- My made-up "Blueberry Pumpkin Blast" - started with a base of 2 cups oats and added a pinch of flax, safflower oil, a mix of honey and maple syrup, pumpkin seeds, dried blueberries and tart cherries, and a dash of pumpkin butter to spice it up. Baked for 20 min. at 325 degrees and removed to stir with spatula, mixing in about 1/4 cup of blueberry pomegranate juice (on a whim) to add an extra layer of flavor, and baked 20 min. more. The verdict: should have lined the pan with wax paper! I allowed the granola to cool to the pan and predictably it stuck to the edges.
- Upcoming varieties to try: "Sinful" granola with dried cranberries and dark chocolate pieces, and "Southern style" with brown sugar and pecans.
Sunday, June 6, 2010
Friday, June 4, 2010
Breakfast: crepes, of course. Chez Cora is the inexpensive yet tasty chain, or if you want to splurge go to Creperie Chez Suzette in Old Montreal, and enjoy the area's quaint cobblestone streets and French-inspired decor
Coffee and a snack: Cafe Presse on Rue St. Catherine - get a croissant or pain au chocolat
Lunch: bistro fare such as Bistro le Republique - get a croque monsieur or baguette sandwich
Dinner: I highly recommend O Noir, the restaurant where you dine entirely in the dark - it is an experience unlike anything else you've had. More expensive but worth it as a "once in a lifetime" dining experience!
Late-night snack: poutine! the quintessential Canadian junk food, essentially french fries covered in gravy and cheese - you can find this at any fast food place or cheap late-night diner all over the city. It wouldn't be a complete Montreal trip without trying it ... "when in Quebec ..."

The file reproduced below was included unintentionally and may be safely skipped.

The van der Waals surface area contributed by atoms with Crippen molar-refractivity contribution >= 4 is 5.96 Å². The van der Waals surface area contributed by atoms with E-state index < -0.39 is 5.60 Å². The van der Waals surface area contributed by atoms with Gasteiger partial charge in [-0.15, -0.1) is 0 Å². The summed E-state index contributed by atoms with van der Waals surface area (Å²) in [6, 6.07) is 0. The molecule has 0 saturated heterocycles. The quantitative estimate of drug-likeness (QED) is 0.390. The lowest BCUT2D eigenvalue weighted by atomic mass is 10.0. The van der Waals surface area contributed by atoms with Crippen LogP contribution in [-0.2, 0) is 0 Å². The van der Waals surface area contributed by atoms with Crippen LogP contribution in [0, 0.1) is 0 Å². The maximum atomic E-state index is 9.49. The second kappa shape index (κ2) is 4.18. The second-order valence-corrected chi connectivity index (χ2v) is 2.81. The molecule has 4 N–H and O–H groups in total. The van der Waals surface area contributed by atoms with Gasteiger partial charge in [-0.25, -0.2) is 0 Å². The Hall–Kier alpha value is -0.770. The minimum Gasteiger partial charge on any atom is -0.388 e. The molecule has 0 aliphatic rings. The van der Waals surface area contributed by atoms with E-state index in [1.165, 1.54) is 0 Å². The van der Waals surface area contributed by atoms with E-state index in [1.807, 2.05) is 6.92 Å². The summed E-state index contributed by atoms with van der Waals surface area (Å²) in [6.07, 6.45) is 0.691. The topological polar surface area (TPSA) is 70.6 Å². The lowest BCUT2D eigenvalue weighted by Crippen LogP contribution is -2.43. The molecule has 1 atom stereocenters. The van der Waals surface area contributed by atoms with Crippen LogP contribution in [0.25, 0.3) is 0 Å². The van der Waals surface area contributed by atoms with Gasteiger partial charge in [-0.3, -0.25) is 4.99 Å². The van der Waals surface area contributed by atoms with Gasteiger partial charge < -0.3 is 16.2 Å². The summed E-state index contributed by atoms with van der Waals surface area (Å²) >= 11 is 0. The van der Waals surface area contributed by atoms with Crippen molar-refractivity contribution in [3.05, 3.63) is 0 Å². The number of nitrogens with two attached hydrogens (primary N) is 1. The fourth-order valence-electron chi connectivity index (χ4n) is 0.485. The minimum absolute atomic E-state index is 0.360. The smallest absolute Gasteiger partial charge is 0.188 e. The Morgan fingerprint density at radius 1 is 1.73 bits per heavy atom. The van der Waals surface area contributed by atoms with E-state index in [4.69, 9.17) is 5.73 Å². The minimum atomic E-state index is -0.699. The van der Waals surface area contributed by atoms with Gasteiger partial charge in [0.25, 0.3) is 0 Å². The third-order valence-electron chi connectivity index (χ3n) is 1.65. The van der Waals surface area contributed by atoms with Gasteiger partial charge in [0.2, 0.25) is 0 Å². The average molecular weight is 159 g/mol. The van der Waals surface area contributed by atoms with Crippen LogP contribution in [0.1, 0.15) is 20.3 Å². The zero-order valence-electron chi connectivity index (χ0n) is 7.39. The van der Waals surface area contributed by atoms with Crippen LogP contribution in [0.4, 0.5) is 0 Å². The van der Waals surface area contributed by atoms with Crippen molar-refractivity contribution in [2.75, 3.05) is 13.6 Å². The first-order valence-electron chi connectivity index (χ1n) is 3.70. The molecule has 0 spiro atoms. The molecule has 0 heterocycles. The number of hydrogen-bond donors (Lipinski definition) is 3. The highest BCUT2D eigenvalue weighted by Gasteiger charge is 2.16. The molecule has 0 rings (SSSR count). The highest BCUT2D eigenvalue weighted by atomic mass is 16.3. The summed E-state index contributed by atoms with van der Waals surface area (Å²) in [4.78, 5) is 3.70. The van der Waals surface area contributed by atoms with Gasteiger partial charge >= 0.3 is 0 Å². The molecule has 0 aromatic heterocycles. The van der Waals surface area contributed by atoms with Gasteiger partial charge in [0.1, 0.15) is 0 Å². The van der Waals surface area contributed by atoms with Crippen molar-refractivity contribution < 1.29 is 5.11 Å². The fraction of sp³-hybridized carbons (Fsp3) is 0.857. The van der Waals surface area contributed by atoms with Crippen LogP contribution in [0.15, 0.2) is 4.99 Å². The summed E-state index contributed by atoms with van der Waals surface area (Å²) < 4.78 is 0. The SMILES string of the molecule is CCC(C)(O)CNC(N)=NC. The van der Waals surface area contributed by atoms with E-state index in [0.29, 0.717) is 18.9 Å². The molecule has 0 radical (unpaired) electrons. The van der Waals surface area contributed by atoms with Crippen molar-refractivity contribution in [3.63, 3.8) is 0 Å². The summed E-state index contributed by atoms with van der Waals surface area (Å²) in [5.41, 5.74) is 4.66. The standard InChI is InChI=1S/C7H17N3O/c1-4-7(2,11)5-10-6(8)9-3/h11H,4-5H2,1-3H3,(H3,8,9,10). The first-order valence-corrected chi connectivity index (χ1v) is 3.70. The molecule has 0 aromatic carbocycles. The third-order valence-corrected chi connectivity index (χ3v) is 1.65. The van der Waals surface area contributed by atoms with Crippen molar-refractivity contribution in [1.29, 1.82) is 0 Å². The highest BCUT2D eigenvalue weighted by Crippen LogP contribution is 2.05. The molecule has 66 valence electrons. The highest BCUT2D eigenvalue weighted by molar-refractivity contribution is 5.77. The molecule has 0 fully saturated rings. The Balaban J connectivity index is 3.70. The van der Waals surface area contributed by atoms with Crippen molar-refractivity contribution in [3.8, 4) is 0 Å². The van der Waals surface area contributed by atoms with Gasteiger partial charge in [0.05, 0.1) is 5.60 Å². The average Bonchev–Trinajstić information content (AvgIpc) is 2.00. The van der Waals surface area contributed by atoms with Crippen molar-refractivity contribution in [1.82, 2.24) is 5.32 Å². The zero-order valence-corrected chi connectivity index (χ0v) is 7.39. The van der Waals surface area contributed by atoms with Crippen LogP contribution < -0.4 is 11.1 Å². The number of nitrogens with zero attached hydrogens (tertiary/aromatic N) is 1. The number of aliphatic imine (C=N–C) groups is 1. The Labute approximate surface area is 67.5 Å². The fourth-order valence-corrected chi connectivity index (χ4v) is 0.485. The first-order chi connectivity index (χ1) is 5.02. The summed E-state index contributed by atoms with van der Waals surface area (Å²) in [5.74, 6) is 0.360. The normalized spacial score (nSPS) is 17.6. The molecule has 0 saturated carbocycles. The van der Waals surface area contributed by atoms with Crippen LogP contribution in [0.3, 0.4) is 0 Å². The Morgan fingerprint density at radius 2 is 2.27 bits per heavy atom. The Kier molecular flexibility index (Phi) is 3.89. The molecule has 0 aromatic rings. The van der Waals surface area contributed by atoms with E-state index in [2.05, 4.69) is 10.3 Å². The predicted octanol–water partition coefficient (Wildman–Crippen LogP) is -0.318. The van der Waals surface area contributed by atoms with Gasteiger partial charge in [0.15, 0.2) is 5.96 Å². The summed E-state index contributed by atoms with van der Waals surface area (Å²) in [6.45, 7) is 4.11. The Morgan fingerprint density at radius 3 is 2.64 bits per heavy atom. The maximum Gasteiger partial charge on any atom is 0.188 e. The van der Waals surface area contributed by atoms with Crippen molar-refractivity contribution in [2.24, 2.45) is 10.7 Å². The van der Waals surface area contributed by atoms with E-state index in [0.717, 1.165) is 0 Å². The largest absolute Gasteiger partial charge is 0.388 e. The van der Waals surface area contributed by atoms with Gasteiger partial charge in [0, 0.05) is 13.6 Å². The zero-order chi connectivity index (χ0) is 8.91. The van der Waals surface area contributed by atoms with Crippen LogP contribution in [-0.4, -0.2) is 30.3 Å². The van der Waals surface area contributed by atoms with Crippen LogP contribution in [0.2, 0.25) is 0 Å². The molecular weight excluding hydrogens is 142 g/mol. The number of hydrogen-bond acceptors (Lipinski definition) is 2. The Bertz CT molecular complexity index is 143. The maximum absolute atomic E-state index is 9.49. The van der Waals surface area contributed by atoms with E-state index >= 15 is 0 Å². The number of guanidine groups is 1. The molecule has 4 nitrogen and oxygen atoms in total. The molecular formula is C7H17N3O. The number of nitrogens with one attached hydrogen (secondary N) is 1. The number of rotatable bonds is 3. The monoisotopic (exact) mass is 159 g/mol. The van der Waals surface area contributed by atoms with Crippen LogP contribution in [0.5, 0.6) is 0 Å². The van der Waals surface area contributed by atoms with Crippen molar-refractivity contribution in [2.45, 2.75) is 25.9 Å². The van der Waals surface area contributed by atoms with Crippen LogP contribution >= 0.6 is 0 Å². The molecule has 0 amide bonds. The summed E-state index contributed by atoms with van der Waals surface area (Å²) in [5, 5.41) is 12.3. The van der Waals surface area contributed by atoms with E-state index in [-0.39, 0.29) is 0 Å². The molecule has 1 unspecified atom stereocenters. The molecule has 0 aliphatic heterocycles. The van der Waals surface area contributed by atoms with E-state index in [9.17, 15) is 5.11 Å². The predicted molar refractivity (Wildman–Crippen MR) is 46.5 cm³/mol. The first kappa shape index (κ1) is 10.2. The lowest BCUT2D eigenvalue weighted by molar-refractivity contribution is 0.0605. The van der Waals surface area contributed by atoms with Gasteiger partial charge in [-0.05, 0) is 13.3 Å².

Thursday, June 3, 2010
Ways you can "do the right thing" in your own life:
- Eat healthy: farm-grown fresh produce is much more environmentally friendly than manufactured products that only increase pollution and waste
- Recycle: reuse food storage containers and buy eco-friendly products)
- Energy preservation: cook with raw ingredients rather than electric appliances for a change
- Water preservation: don't let that faucet run when washing dishes, to start ...
- Composting: makes excellent natural fertilizer for your garden so that you can grow your own herbs, fruits and vegetables at home - my mother named her compost Seymour (as in the giant plant creature from Little Shop of Horrors)
- Green-friendly disposables: think biodegradable
- Spread the word: let others know how great you feel - not to mention look - after making the lifestyle switch, and they will follow in suit
*Shopping at farmers markets is an easy way to get sustainable, "green-friendly" food, and what better time than summer to Go Slow?
Wednesday, June 2, 2010
For more information visit www.metrocooking.com
Tuesday, June 1, 2010
- Portobello mushrooms: for those who are fur-friendly or watching their cholesterol, instead of the bland store-bought veggie burger, why not grill up a large Portobello mushroom cap? They are actually remarkably juicy and meaty in texture, and like burgers can be served with interesting toppings such as roasted red peppers and mozzarella or goat cheese, or stuffed with spinach and ricotta - the possibilities are endless.
- Seafood: take a break from the red meat and save the steak for another night, and instead grill up some seafood on skewers! Try terayaki salmon skewers with pineapple and green onion, or shrimp (or scallops) in a tequila lime butter, with bell peppers.
- Fruit: this healthy grilled dessert is the perfect alternative to watery popsicles at cook-outs; my personal favorites are grilled pineapples or peaches - served over vanilla ice cream the warm fruit juices mix with the cool to create a delectable yet light treat.
*Grilled peaches served over greens also make an excellent salad, and go nicely with brie and pecans, served with white wine spritzer - a simple and easy dish to entertain with.